Does the presence of certain chemicals in a fragrance blend affect the separation and detection of other chemicals by GCMS?

I am working with a DB-WAX column from Agilent, trying to identify components of a fragrance. In my analysis, the samples are vaporized at 250°C and the oven programing is from 50 to 250 °C. A chemical called methyl beta-orcinol carboxylate (Oakmoss, Evernyl, Veramoss) does not get detected, when injected in pure form or as a part of some fragrances. In others, a small peak appears towards the end of the temp programing (@250°C).  Any idea what causes this?  Does it have to do with chemical properties of the sample or column chemistry?  Do organic acids behave differently in DB-WAX?

  • A bit of google says that the crystalline  CAS 4707-47-5  methyl beta-orcinol carboxylate is 141-146 degrees C.  The predicted boiling point is 360.7 +/- 22 degrees C.   There are some essential oil chromatograms out there that show Veramoss peaks, but run on columns that can go to higher temperatures than your DB-Wax.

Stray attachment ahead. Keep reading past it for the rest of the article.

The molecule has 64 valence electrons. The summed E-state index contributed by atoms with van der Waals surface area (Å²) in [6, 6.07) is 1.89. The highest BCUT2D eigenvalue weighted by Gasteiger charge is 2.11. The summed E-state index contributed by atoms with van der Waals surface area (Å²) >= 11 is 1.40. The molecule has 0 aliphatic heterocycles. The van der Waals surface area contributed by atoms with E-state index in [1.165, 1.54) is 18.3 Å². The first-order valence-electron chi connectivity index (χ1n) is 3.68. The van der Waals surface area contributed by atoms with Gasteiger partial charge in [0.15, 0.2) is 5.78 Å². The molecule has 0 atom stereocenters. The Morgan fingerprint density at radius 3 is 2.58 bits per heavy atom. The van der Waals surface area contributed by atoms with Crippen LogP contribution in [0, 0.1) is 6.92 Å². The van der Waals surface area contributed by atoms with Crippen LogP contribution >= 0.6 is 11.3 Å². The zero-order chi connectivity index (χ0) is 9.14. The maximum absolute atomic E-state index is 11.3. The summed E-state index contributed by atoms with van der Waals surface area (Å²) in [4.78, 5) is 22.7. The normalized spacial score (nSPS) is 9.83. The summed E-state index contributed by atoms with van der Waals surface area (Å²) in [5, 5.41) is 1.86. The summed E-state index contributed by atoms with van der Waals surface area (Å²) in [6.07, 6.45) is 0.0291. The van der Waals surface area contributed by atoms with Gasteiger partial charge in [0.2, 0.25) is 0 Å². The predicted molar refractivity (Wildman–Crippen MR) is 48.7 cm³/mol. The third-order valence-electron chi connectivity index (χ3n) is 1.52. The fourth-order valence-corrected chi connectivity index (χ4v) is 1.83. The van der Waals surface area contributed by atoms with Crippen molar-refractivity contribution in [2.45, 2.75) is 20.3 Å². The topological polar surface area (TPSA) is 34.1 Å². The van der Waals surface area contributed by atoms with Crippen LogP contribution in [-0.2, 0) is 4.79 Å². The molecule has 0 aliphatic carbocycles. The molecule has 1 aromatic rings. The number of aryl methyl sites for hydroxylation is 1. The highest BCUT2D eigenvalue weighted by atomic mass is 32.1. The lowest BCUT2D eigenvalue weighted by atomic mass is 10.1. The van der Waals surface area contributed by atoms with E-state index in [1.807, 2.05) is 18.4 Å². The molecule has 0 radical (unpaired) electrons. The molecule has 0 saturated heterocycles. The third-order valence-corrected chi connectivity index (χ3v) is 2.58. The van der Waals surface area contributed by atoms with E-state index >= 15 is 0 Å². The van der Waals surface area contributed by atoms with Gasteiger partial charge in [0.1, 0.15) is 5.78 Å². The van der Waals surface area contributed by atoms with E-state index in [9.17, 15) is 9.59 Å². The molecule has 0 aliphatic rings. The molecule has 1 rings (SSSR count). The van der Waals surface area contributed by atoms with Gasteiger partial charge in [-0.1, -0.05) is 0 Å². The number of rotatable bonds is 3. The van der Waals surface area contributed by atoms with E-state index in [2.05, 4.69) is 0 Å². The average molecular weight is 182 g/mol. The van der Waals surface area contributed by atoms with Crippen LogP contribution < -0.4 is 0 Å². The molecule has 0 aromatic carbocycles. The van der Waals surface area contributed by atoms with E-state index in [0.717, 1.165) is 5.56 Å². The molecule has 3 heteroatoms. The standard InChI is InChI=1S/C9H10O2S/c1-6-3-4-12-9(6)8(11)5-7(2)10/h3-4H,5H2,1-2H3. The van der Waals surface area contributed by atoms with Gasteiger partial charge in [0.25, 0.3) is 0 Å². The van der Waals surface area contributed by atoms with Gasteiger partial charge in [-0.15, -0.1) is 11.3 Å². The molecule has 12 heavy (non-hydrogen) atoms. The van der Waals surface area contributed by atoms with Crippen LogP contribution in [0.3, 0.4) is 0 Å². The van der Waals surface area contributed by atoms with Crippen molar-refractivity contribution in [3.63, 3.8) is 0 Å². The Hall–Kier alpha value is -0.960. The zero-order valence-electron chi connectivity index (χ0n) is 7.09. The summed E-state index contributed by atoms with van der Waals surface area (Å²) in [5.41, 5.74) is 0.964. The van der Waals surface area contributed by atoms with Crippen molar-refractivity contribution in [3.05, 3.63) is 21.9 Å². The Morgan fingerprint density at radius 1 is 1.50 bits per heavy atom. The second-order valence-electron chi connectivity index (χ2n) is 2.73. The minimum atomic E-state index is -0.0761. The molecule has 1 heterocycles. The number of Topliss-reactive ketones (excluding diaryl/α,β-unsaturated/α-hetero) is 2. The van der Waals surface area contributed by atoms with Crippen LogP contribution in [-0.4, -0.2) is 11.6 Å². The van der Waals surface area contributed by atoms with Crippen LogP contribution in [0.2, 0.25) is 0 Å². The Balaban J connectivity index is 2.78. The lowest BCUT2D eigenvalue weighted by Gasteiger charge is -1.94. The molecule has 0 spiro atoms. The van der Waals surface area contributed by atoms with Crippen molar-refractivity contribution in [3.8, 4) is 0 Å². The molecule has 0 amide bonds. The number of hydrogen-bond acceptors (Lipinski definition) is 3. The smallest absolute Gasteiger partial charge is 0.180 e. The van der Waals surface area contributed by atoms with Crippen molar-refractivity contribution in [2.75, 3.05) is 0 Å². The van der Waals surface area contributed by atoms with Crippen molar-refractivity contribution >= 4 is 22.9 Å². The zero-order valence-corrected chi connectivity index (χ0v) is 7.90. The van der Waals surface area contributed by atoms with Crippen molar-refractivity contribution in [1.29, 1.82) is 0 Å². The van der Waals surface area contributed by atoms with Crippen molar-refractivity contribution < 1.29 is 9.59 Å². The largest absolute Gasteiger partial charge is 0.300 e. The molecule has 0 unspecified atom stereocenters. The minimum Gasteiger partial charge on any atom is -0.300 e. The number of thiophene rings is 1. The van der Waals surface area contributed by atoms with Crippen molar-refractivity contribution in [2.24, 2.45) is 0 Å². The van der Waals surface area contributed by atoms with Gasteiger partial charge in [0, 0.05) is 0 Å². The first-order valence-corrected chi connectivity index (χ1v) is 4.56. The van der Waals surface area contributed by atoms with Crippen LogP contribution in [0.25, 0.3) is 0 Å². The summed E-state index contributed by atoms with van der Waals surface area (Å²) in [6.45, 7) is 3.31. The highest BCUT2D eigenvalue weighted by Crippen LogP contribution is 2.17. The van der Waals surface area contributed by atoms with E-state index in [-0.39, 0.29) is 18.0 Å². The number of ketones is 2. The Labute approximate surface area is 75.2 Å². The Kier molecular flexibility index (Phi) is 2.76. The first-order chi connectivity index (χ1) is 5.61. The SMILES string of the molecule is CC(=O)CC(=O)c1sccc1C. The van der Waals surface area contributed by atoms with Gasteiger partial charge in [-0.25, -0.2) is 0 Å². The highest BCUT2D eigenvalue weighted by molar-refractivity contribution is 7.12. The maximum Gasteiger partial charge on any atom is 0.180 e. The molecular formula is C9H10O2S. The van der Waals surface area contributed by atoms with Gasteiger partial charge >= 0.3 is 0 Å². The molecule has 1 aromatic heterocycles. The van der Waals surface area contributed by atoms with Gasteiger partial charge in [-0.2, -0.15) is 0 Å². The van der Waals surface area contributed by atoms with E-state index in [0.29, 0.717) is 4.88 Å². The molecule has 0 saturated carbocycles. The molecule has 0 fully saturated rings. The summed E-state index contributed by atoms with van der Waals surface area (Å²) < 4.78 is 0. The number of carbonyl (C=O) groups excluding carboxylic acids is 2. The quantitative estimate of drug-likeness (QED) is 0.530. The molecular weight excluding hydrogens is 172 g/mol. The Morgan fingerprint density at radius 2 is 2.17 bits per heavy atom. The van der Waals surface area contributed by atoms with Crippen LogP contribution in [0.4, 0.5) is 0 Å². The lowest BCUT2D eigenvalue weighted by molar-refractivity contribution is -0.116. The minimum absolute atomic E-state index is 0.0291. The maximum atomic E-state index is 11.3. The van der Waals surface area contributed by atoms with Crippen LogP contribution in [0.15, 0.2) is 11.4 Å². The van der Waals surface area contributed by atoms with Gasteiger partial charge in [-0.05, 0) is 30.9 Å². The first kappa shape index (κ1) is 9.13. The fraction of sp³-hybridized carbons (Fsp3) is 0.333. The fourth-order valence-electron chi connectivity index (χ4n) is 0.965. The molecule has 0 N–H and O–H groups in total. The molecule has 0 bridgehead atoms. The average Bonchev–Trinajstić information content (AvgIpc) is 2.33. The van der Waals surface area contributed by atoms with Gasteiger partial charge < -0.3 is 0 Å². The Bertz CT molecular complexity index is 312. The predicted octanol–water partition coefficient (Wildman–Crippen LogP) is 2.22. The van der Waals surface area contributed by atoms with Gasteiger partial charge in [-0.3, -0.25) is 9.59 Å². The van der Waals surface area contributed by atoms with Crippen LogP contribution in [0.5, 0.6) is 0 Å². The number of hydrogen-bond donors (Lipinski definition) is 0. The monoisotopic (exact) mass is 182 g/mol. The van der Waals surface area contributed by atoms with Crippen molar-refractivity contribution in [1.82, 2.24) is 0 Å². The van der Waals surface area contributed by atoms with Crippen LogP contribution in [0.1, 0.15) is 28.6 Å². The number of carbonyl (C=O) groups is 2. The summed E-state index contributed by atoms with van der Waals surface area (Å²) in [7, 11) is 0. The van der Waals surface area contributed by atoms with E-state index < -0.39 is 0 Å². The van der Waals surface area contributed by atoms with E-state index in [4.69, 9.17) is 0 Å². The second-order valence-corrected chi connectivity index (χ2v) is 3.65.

• How do you calculate the predicted boiling point. Is it directly related to the boiling point or does the presence of different functional groups affect it too? Or is this due to the interaction in a Carbowax column?

    I am trying to figure out, which other chemicals would not show in the DB-Wax column. There are a few chemicals with boiling point much higher than that of CAS 4707-47-5  methyl beta-orcinol carboxylate, but they do get detected with the above temperature program. 

    Can you direct me to some literature which can be helpful in figuring this out.?

  • Below is from NIST Mssearch program. The compound may not be compatible with the phase you are using. We would recommend you give your local Agilent Service department a call do discuss what phase would be best.

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